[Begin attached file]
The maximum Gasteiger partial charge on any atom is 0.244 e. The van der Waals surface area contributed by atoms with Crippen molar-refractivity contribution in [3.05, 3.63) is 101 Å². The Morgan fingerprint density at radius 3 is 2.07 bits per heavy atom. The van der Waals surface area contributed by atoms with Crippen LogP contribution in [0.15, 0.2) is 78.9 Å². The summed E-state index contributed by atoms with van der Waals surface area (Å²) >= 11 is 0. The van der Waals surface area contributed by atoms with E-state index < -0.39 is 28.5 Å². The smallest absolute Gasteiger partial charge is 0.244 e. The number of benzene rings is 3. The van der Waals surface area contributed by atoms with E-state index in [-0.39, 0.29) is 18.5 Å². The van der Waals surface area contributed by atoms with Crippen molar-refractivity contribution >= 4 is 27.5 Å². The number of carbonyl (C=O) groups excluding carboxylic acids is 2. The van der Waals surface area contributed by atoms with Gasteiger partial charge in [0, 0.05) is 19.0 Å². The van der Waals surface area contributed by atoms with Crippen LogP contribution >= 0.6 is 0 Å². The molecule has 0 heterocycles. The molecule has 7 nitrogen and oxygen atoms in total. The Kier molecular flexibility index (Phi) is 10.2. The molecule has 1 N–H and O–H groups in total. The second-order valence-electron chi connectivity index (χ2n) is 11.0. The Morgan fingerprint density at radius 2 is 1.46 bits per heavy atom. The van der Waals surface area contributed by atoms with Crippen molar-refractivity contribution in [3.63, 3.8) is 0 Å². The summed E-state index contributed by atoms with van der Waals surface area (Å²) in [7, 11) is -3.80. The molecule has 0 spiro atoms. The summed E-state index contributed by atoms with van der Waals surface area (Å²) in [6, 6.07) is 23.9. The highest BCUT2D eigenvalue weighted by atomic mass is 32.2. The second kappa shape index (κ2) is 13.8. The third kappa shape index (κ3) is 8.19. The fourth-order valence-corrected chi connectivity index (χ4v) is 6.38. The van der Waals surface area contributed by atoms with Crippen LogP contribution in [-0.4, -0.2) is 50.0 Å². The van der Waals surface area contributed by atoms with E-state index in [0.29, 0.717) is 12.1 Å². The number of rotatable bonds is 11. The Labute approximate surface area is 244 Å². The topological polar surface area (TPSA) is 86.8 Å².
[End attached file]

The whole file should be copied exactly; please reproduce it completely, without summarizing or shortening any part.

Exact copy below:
The maximum Gasteiger partial charge on any atom is 0.244 e. The van der Waals surface area contributed by atoms with Crippen molar-refractivity contribution in [3.05, 3.63) is 101 Å². The Morgan fingerprint density at radius 3 is 2.07 bits per heavy atom. The van der Waals surface area contributed by atoms with Crippen LogP contribution in [0.15, 0.2) is 78.9 Å². The summed E-state index contributed by atoms with van der Waals surface area (Å²) >= 11 is 0. The van der Waals surface area contributed by atoms with E-state index < -0.39 is 28.5 Å². The smallest absolute Gasteiger partial charge is 0.244 e. The number of benzene rings is 3. The van der Waals surface area contributed by atoms with E-state index in [-0.39, 0.29) is 18.5 Å². The van der Waals surface area contributed by atoms with Crippen molar-refractivity contribution >= 4 is 27.5 Å². The number of carbonyl (C=O) groups excluding carboxylic acids is 2. The van der Waals surface area contributed by atoms with Gasteiger partial charge in [0, 0.05) is 19.0 Å². The van der Waals surface area contributed by atoms with Crippen LogP contribution >= 0.6 is 0 Å². The molecule has 0 heterocycles. The molecule has 7 nitrogen and oxygen atoms in total. The Kier molecular flexibility index (Phi) is 10.2. The molecule has 1 N–H and O–H groups in total. The second-order valence-electron chi connectivity index (χ2n) is 11.0. The Morgan fingerprint density at radius 2 is 1.46 bits per heavy atom. The van der Waals surface area contributed by atoms with Crippen molar-refractivity contribution in [3.63, 3.8) is 0 Å². The summed E-state index contributed by atoms with van der Waals surface area (Å²) in [7, 11) is -3.80. The molecule has 0 spiro atoms. The summed E-state index contributed by atoms with van der Waals surface area (Å²) in [6, 6.07) is 23.9. The highest BCUT2D eigenvalue weighted by atomic mass is 32.2. The second kappa shape index (κ2) is 13.8. The third kappa shape index (κ3) is 8.19. The fourth-order valence-corrected chi connectivity index (χ4v) is 6.38. The van der Waals surface area contributed by atoms with Crippen LogP contribution in [-0.4, -0.2) is 50.0 Å². The van der Waals surface area contributed by atoms with E-state index in [0.29, 0.717) is 12.1 Å². The number of rotatable bonds is 11. The Labute approximate surface area is 244 Å². The topological polar surface area (TPSA) is 86.8 Å².